No. 987
March 13, 2019

About The Autoextremist

Peter M. DeLorenzo has been immersed in all things automotive since childhood. Privileged to be an up-close-and-personal witness to the glory days of the U.S. auto industry, DeLorenzo combines that historical legacy with his own 22-year career in automotive marketing and advertising to bring unmatched industry perspectives to the Internet with, which was founded on June 1, 1999. DeLorenzo is known for his incendiary commentaries and laser-accurate analysis of the automobile business, as well as racing and the business of motorsports. Author. Commentator. Influencer. The Consigliere. Minister of the High-Octane Truth. DeLorenzo is considered to be one of the most influential voices commenting on the business today.

DeLorenzo's latest book is Witch Hunt (Octane Press It is available on Amazon in both hardcover and Kindle formats, as well as on iBookstore. DeLorenzo is also the author of The United States of Toyota.

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By Peter M. DeLorenzo

Detroit. Every few years or so of late VW undergoes a boardroom coup and a new leader emerges. This time it’s Herbert Diess, a German auto industry lifer who maneuvered the all-powerful supervisory board to get rid of the previous CEO, Matthias Mueller, who had been on the job for less than three years. That Diess weaseled his way in and around the supervisory board behind the scenes to lay the groundwork for Mueller’s ouster is not exactly a secret. But then again this is par for the course for a German company that seems to thrive on corporate intrigue and skullduggery, going way back to the Ferdinand Piech dictator days.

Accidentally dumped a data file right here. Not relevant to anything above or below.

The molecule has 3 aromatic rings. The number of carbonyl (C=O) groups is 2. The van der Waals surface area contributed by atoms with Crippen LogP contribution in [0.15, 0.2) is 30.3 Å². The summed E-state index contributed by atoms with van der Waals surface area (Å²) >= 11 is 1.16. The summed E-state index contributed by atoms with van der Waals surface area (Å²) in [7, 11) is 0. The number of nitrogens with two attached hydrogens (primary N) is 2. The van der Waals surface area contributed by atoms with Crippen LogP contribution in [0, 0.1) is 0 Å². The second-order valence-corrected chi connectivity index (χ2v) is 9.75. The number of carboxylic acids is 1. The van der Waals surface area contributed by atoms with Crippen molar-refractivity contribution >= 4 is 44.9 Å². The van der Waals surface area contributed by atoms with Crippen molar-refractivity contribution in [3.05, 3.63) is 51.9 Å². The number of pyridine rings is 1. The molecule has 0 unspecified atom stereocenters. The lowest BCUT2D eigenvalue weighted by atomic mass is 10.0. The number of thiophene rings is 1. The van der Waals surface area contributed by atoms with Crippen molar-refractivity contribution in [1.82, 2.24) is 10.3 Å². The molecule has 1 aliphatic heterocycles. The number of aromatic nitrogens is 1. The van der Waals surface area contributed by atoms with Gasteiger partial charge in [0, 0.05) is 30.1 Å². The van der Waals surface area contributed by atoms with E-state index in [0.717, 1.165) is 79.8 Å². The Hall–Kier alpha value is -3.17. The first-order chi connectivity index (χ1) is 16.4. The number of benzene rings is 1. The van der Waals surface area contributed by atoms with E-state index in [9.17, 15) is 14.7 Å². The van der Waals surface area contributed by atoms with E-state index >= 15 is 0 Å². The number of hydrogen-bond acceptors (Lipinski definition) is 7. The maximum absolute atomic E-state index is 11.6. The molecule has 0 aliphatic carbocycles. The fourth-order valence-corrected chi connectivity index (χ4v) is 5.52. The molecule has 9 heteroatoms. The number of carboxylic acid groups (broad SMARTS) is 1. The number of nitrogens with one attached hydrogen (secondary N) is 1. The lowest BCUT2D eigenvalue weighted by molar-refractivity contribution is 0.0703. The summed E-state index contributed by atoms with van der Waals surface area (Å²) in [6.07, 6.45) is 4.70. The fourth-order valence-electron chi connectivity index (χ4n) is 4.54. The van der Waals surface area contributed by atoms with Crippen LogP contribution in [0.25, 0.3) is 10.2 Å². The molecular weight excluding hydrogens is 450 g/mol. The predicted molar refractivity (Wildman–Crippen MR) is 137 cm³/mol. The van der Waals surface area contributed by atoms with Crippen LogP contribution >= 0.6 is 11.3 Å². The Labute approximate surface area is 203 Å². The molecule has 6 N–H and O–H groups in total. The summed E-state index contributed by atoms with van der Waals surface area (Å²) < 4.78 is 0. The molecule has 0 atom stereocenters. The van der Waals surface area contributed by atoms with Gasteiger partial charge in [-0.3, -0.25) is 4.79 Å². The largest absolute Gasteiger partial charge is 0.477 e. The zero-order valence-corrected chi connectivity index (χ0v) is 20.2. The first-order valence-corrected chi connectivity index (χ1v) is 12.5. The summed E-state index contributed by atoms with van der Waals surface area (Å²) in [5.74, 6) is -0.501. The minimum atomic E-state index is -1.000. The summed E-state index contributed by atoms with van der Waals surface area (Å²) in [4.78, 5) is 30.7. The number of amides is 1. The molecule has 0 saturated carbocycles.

Mueller was summarily dismissed after having steered VW through the worst and most costly crisis in its history, the Diesel cheating scandal. That Mueller was able to do this while still delivering notable profits and developing a future product plan skewed heavily to electric vehicles is inconsequential at this point, because his time at the helm was abruptly, and for the most part undeservedly, ended. 

And like every new VW Group CEO before him, Diess is out to change VW’s way of doing business by rocking the too often conservative automaker to its core. This means jettisoning some current holdings accumulated over the years, like Ducati, and coming to grips with the fact that the VW Group has way too many employees by half. What Diess will be able to accomplish when it comes to cutting the company’s bloated workforce remains to be seen, but previous CEOs have always talked a good game but remained unable to deal effectively with the superpowerful unions. So that part of his new plan doesn’t bode well.

Another part of the Diess plan to jump-start VW is to focus on the U.S. market, taking a page right out of Mueller’s playbook. But this is something I’ve heard before too. VW’s marketers have been rumbling, bumbling and stumbling in this market for years, thinking they know what’s best for American consumers, while saddling dealers with ridiculously named products that were difficult to sell and handicapped right out of the gate. And though the clouds seemed to part long enough for the light to shine on the Atlas – both with the product itself and the name – VW went right back to their time-honored and confusing ways by displaying a concept for a mid-size pickup truck recently at the New York Auto Show called the Tanoak. Uh, excuse me, but WTF?